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Clarety: Drinking from the Crystal Goblet
by Gunnar Swanson



Note: Beatrice Warde (1900 - 1969) was a typographer, writer, and scholar who edited The Monotype Recorder. Her essay "The Crystal Goblet" is perhaps the most famous English language essay on typography. In it, Warde argues against the introspection of avant-garde typography, asserting that classical typography provides a transparent vessel for the ideas of the author. If one notices the type, one is distracted from the thought, just as an ornate wineglass might distract the drinker from true appreciation of the wine.


Beatrice Warde wrote that type is like a wineglass. The point of the simile had nothing to do with either hand craftsmanship or the potential for lead poisoning from handling Bembo or Waterford. Warde valued a plain crystal goblet over an ornate chalice because the latter vessel obscures the observation of the wine which, she assumes , is the point of drinking. It is her greatest failing as a type critic that she never mentioned (or, apparently, even considered) the jelly jar.

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Drinking wine from a jelly jar reveals the color of the wine and saves both money and landfill space. The shape of the jar may not be optimal for swirling the wine to show off its legs, but the point of oenological gams is lost on me. If a wine has a feature I cannot distinguish by smell, taste, or feel, why should I care? Such observation is useful in connoisseurship, but I have little interest in that. Knowing that I've paid three times retail price for a better wine than the one that the folks at the next table paid three time retail price for is, for some reason I can't explain, not central to my being.

If we are to assume that Warde was not merely a shallow snob obsessed with reassuring herself that she consumed the best available drugs, perhaps it is not the glass that she should have criticized, but the wine. I do not refer to criticizing the wine in the sense of comparing its color to various gemstones, examining its body, noting the bouquet, sloshing it around in one's mouth, then spitting out both the wine and a pompous list of adjectives. I mean we should reconsider wine and wine drinking.

What is the relationship of color to consumption? Is the look of the wine an arbitrary aesthetic addition to the drinking experience? How, then, are the ruby tones and visual indication of substance superior to a tankard encrusted with actual rubiesa vessel of more substance than any wine?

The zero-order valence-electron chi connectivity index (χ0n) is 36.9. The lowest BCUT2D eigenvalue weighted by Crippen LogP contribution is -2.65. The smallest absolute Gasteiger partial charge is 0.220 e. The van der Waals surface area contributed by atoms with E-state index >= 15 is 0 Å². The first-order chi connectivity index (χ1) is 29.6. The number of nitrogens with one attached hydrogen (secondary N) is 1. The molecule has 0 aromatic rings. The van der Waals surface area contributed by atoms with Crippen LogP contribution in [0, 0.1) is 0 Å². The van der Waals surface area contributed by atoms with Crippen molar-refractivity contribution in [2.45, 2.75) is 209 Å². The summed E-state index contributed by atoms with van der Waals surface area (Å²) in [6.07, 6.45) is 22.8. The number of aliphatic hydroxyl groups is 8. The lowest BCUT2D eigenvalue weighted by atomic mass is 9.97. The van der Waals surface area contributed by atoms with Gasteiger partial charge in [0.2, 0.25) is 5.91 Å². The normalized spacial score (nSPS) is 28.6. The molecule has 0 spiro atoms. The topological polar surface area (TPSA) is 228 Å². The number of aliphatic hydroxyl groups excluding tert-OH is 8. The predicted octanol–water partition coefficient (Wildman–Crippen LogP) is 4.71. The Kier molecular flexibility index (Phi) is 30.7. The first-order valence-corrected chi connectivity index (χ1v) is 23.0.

Such questions should not be dismissed as denigrating wine, as mere anti-oenolectualism. The wine is the medium that connects the wine maker and the drinker. It is not more important than either. Did Warde equate the typographer with the truck driver who delivers the wine to the cafe? No, I think maybe the busboy who sets the table or the restaurant manager who chose which glasses to provide . . . but I digress. Let's get back to the main point.

Perhaps the point of knowing whether a wine has legs is not a dry functional problem but a sweet bit of fantasy. (I have, by now, come to assume that a woman as thoughtful and accomplished as Beatrice Warde would not have ignored the jelly jar. Unless we are willing to consider the possibility of a morbid fear of getting jar lid thread marks on her lips, we must believe that the legs issue was foremost on her mind, even though her biographers have not revealed any record of discussion of the subject.) There may be some considerable satisfaction in imagining the secret pattern of the rivulets formed as one swallows.

Knowing that viscous flows of Chateau Laffite grace one's tongue while flaccid sheets of Dego Red take a lingual fall at the next table could provide a sense of separation from the evil of banality that surrounds us all. I read an interview with a man who had several rings in piercings of his penis. He said it gave him a real satisfaction to stand in a crowded elevator knowing that he had something under his suit that nobody else even imagined. An old girlfriend of mine said she liked sitting in a meeting with a group of Japanese businessmen knowing that her garter belt, lack of underpants, and shaved pubic hair set her apart from everyone else in the boardroom. Perhaps a private knowledge of vinous currents provides that same sense of personal distinction.

The corporate records at Monotype are woefully incomplete. Among other things, they offer no insights into Beatrice Warde's preferences in underwear or hair styles, and no particularly cogent information on the role of wine choice in type design.

A dozen years ago I drank alternating gulps of Fresca and rum with someone I met in Quintana Roo (or was it Yucatan?) In retrospect it was a bit like reading Bookman with swash variations, but since we were drinking right out of the bottles I'm not sure whether Beatrice Warde would find this story relevant to her essay.


Clarety will be reprinted in the upcoming book Graphic Design & Reading from Allworth Press.